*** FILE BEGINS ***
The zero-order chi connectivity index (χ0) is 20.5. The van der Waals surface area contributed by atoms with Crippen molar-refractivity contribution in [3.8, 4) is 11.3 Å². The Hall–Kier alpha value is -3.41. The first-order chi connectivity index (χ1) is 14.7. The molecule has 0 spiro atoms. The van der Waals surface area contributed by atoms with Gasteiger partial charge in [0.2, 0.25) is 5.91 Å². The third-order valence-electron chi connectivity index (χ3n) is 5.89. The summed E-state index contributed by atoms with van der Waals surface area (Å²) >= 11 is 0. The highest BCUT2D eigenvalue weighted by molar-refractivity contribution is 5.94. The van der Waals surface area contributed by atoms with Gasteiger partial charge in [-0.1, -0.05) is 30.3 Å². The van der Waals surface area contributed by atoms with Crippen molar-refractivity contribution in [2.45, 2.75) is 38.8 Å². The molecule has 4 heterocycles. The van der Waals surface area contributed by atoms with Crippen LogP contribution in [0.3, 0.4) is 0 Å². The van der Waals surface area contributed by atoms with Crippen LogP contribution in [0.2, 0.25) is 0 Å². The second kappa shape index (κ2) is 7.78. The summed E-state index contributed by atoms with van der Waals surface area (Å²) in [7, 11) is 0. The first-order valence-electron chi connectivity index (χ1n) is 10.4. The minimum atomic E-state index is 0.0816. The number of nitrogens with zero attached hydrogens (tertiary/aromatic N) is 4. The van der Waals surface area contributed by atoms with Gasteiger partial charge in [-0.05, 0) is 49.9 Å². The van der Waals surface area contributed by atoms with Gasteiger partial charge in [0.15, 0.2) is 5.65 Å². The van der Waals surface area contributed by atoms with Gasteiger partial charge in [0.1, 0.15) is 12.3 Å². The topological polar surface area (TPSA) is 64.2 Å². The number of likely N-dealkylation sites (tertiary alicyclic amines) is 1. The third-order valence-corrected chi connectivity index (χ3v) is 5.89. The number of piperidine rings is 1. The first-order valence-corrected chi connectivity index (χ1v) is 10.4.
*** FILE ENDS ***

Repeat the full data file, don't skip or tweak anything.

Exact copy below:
The zero-order chi connectivity index (χ0) is 20.5. The van der Waals surface area contributed by atoms with Crippen molar-refractivity contribution in [3.8, 4) is 11.3 Å². The Hall–Kier alpha value is -3.41. The first-order chi connectivity index (χ1) is 14.7. The molecule has 0 spiro atoms. The van der Waals surface area contributed by atoms with Gasteiger partial charge in [0.2, 0.25) is 5.91 Å². The third-order valence-electron chi connectivity index (χ3n) is 5.89. The summed E-state index contributed by atoms with van der Waals surface area (Å²) >= 11 is 0. The highest BCUT2D eigenvalue weighted by molar-refractivity contribution is 5.94. The van der Waals surface area contributed by atoms with Gasteiger partial charge in [-0.1, -0.05) is 30.3 Å². The van der Waals surface area contributed by atoms with Crippen molar-refractivity contribution in [2.45, 2.75) is 38.8 Å². The molecule has 4 heterocycles. The van der Waals surface area contributed by atoms with Crippen LogP contribution in [0.3, 0.4) is 0 Å². The van der Waals surface area contributed by atoms with Crippen LogP contribution in [0.2, 0.25) is 0 Å². The second kappa shape index (κ2) is 7.78. The summed E-state index contributed by atoms with van der Waals surface area (Å²) in [7, 11) is 0. The first-order valence-electron chi connectivity index (χ1n) is 10.4. The minimum atomic E-state index is 0.0816. The number of nitrogens with zero attached hydrogens (tertiary/aromatic N) is 4. The van der Waals surface area contributed by atoms with Gasteiger partial charge in [-0.05, 0) is 49.9 Å². The van der Waals surface area contributed by atoms with Gasteiger partial charge in [0.15, 0.2) is 5.65 Å². The van der Waals surface area contributed by atoms with Gasteiger partial charge in [0.1, 0.15) is 12.3 Å². The topological polar surface area (TPSA) is 64.2 Å². The number of likely N-dealkylation sites (tertiary alicyclic amines) is 1. The third-order valence-corrected chi connectivity index (χ3v) is 5.89. The number of piperidine rings is 1. The first-order valence-corrected chi connectivity index (χ1v) is 10.4.